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How to Search for a New Job without Your Manager Finding Out

Posted on 27th November 2018 by Parker Bridge

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When it comes to job searching, many candidates struggle with whether they should tell their boss straight away or not. Ultimately, unless you have an open relationship with your manager, you should wait until after you have a job offer before you tell your manager of your departure to avoid jeopardizing your current employment. That said, this does pose the difficult and stressful task of discretely finding a new job without your boss finding out. We’ve put this guide together to help you navigate searching for a new role when you can’t be honest with your manager.

Keep Your Job Search Personal

Firstly, be mindful of where, when, and how you are looking for a new job. Whilst you can scroll through a job board on your mobile phone during your lunch break, don’t use a work computer, phone or email account to search for jobs. Having several tabs open of vacancies or recruitment companies during working hours is not only unprofessional and disrespectful, but also a quick way for your manager to find out and bring your loyalty or commitment into question.

You should also be mindful of updating or printing your CV during working hours. The last thing you want to do is absentmindedly print your CV off, then get caught up in or distracted by something else, and subsequently have a colleague, or worse – your manager, pick up your printing for you.

The final point on your time is when or not it is appropriate to take calls from Recruiters. If you’ve applied for some roles lately, then be ready to answer your phone but if you’re at work when the Recruiter tries to get in touch, don’t be afraid to ask them to call you back during your next break or after work – don’t worry, we’re used to it.

Don’t Update or Create Your Seek Profile

We know, it sounds counterproductive but it’s a fair point that a lot of employed job seekers miss. Whenever a user updates their information on Seek, including uploading a new copy of their CV, the job board will show that person’s profile to Recruiters who are actively looking for people just like them. If your manager is currently looking for potential new employees via Seek’s Talent Search platform, it is plausible that your profile will show up on top of their recommended list of candidates as soon as you update it.

Don’t Update LinkedIn Unless You Have Sharing Turned Off

This is a similar issue as with Seek. LinkedIn will broadcast to your whole network when you update your profile with a fancy new headline and your recent skills and achievements. This means that if your Manager sees these updates, they may have several difficult questions for you. Unlike Seek, however, you can turn this problem off and prevent LinkedIn from informing your network whenever you make a change to your profile.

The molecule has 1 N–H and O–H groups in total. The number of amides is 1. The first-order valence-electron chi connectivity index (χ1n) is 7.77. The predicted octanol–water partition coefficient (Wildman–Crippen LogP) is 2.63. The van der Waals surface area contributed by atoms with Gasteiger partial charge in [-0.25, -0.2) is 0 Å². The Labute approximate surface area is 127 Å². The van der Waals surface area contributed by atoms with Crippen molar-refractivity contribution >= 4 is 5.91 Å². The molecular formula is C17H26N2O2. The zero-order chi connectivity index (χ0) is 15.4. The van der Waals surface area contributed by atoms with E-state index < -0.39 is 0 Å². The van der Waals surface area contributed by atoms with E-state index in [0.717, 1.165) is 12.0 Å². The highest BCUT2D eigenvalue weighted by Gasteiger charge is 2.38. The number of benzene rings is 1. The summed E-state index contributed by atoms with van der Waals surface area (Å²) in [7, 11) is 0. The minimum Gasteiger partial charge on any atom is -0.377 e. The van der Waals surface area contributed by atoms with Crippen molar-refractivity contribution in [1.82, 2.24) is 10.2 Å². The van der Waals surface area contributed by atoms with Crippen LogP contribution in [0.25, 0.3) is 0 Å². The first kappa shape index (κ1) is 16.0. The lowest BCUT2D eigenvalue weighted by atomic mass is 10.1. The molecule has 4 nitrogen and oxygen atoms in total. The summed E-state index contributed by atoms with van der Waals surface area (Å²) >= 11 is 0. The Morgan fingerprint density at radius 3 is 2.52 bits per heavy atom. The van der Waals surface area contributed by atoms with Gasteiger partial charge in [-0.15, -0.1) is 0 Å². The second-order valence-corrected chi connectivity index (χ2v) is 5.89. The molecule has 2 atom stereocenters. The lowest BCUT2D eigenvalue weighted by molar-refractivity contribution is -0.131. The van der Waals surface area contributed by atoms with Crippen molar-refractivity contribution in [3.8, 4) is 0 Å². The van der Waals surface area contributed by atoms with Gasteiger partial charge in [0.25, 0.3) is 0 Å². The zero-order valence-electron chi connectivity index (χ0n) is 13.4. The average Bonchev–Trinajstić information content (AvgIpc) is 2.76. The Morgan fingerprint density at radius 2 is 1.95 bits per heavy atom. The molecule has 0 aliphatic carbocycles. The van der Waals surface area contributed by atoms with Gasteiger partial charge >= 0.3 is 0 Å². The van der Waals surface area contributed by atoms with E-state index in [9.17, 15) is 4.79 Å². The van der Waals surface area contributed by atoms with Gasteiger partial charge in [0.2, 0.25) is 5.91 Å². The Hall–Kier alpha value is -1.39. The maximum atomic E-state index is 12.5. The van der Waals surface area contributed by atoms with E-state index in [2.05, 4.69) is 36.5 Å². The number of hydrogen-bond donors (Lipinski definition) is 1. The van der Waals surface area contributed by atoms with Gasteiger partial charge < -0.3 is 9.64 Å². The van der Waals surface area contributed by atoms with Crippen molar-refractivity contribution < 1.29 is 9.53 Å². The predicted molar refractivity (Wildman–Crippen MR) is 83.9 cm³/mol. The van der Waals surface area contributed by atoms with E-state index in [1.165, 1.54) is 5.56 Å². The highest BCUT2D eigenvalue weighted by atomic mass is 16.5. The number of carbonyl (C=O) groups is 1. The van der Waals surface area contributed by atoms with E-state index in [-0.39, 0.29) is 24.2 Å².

When you’re updating any part of your LinkedIn profile, you should see the above box and if you turn it off, LinkedIn won’t tell everyone about your updates. (LinkedIn is constantly changing their UX Design – so if you don’t see the above box, Google where they’ve moved it too.)

Don’t Turn up to Work in a Suit if You Don’t Usually

This one is a dead giveaway. If your company’s dress code is not usually business attire Monday to Friday, then turning up to work in a full suit will certainly raise a few eyebrows and some questions. In most cases, you are going to still want to turn up to your interview dressed to impress and there is a simple solution to this problem: bring a change of clothes with you and get changed before heading out to your interview.

If this doesn’t work for any reason, then you can check with the Recruiter whether turning up in casual clothes is a possibility. We often have candidates come in dressed in casual clothes when on their lunch breaks, so most Recruiters will understand.

Don’t Schedule Your Interviews During Business Hours

There is one more point to highlight whilst we are on the topic of interviews. Be mindful of when you schedule your interviews for if you’ve been asked to interview for several roles. Whilst taking a half day off once to secretly attend an interview may go unnoticed, doing it more than once in a short space of time, won’t. 

Recruiters often work to the professional and personal schedules of candidates so don’t be afraid to explain that interviewing during your standard business hours may jeopardize your current employment. If you do book a half day off, try to fit in as many interviews as you can, otherwise, you should politely request an interview either in the early morning or late afternoon.


Although in an ideal world, we hope that you do have a transparent relationship with your manager and you would not have to do any the above whilst searching for your next role. That said, if you cannot be honest with your boss then we hope the above advice has helped to make this difficult task easier. If you would like a confidential chat about your career, please do get in touch. Otherwise, check out our blog for more job searching and career advice.